Harness and benchmarks for evaluating Django's performance over time
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Latest commit 487460d Nov 23, 2016 @adamchainz adamchainz committed with timgraham Fix for Django 1.10 loaddata
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djangobench Fix for Django 1.10 loaddata Nov 23, 2016
.gitignore Finished refactoring everything into a module. Jun 22, 2010
MANIFEST.in setup.py: include benchmarks directory in install Jan 24, 2011
README.rst Compare performance between Python versions Apr 13, 2014
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A harness and a set of benchmarks for measuring Django's performance over time.

Running the benchmarks

Here's the short version:

mkvirtualenv djangobench
pip install -e git://github.com/django/djangobench.git#egg=djangobench
git clone git://github.com/django/django.git
cd django
djangobench --control=1.2 --experiment=master

Okay, so what the heck's going on here?

First, djangobench doesn't test a single Django version in isolation -- that wouldn't be very useful. Instead, it benchmarks an "experiment" Django against a "control", reporting on the difference between the two and measuring for statistical significance.

Because a Git clone can contain all the project development history, you can test against a single repository specifying individual commit IDs, tag (as we've done above) and even possibly branches names with the --control and --experiment options.

Before djangobench 0.10 you had to use --vcs=git to get this behavior. Now it's the default. There is also support for Mercurial (--vcs=hg).

Another way to use djangobench, is to run it against two complete Django source trees, you can specify this mode by using --vcs=none. By default it looks for directories named django-control and django-experiment in the current working directory:

djangobench --vcs=none

but you can change that by using the --control or --experiment options:

djangobench --vcs=none --control pristine --experiment work

Now, it's impractical to install the Django source code trees under test (this is particularly true in the two-trees scenario): djangobench works its magic by mucking with PYTHONPATH.

However, the benchmarks themselves need access to the djangobench module, so you'll need to install it.

You can specify the benchmarks to run by passing their names on the command line.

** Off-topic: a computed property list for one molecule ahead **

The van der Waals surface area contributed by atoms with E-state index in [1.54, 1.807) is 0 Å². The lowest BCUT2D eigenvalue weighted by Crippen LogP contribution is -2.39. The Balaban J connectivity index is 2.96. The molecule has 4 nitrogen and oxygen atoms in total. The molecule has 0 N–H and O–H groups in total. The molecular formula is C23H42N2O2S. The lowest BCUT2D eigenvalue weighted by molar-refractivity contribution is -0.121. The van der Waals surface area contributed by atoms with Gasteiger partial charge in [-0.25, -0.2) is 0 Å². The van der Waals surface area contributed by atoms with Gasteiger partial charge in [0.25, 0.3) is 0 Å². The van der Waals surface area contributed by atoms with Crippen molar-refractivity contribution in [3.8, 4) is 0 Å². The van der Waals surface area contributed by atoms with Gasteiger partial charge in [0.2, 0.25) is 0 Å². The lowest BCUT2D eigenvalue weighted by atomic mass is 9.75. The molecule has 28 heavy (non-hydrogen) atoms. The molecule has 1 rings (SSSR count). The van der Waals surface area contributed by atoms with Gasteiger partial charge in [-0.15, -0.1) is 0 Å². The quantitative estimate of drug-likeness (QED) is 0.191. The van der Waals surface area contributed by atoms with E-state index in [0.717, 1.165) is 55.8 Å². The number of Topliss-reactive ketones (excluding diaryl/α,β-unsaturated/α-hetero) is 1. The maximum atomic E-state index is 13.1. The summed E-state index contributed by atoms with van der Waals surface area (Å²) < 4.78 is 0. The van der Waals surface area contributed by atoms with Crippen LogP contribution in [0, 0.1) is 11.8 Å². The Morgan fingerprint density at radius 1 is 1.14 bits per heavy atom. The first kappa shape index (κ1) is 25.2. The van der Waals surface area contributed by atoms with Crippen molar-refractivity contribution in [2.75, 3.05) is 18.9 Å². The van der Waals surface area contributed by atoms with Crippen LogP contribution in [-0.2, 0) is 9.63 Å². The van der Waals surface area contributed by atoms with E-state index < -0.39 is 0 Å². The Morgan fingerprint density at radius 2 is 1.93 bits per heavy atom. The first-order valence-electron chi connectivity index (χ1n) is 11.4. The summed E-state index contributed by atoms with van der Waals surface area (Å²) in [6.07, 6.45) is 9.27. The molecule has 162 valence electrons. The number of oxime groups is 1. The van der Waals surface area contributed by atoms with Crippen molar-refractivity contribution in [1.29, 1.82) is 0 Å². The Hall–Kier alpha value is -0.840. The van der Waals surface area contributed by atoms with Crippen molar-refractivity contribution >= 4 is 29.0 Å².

This is an example of not-statistically-significant results:

Running 'startup' benchmark ...
Min: 0.138701 -> 0.138900: 1.0014x slower
Avg: 0.139009 -> 0.139378: 1.0027x slower
Not significant
Stddev: 0.00044 -> 0.00046: 1.0382x larger

Python 3

Not only is djangobench Python 3 compatible, but can also be used to compare Python 2 vs Python 3 code paths. To do this, you need to provide the full paths to the corresponding Python executables in --control-python and --experiment-python. The short version (assuming you have also the djangobench environment setup like above):

mkvirtualenv djangobench-py3 -p python3
pip install -e git://github.com/django/djangobench.git#egg=djangobench
cd django
djangobench --vcs=none --control=. --experiment=. \
    --control-python=~/.virtualenvs/djangobench/bin/python \
    --experiment-python=~/.virtualenvs/djangobench-py3/bin/python \

Writing new benchmarks

Benchmarks are very simple: they're a Django app, along with a settings file, and an executable benchmarks.py that gets run by the harness. The benchmark script needs to honor a simple contract:

  • It's an executable Python script, run as __main__ (e.g. python path/to/benchmark.py). The subshell environment will have PYTHONPATH set up to point to the correct Django; it'll also have DJANGO_SETTINGS_MODULE set to <benchmark_dir>.settings.

  • The benchmark script needs to accept a --trials argument giving the number of trials to run.

  • The output should be simple RFC 822-ish text -- a set of headers, followed by data points:

    Title: some benchmark
    Description: whatever the benchmark does

    The list of headers is TBD.

There's a couple of utility functions in djangobench.utils that assist with honoring this contract; see those functions' docstrings for details.

The existing benchmarks should be pretty easy to read for inspiration. The query_delete benchmark is probably a good place to start.

Please write new benchmarks and send us pull requests on Github!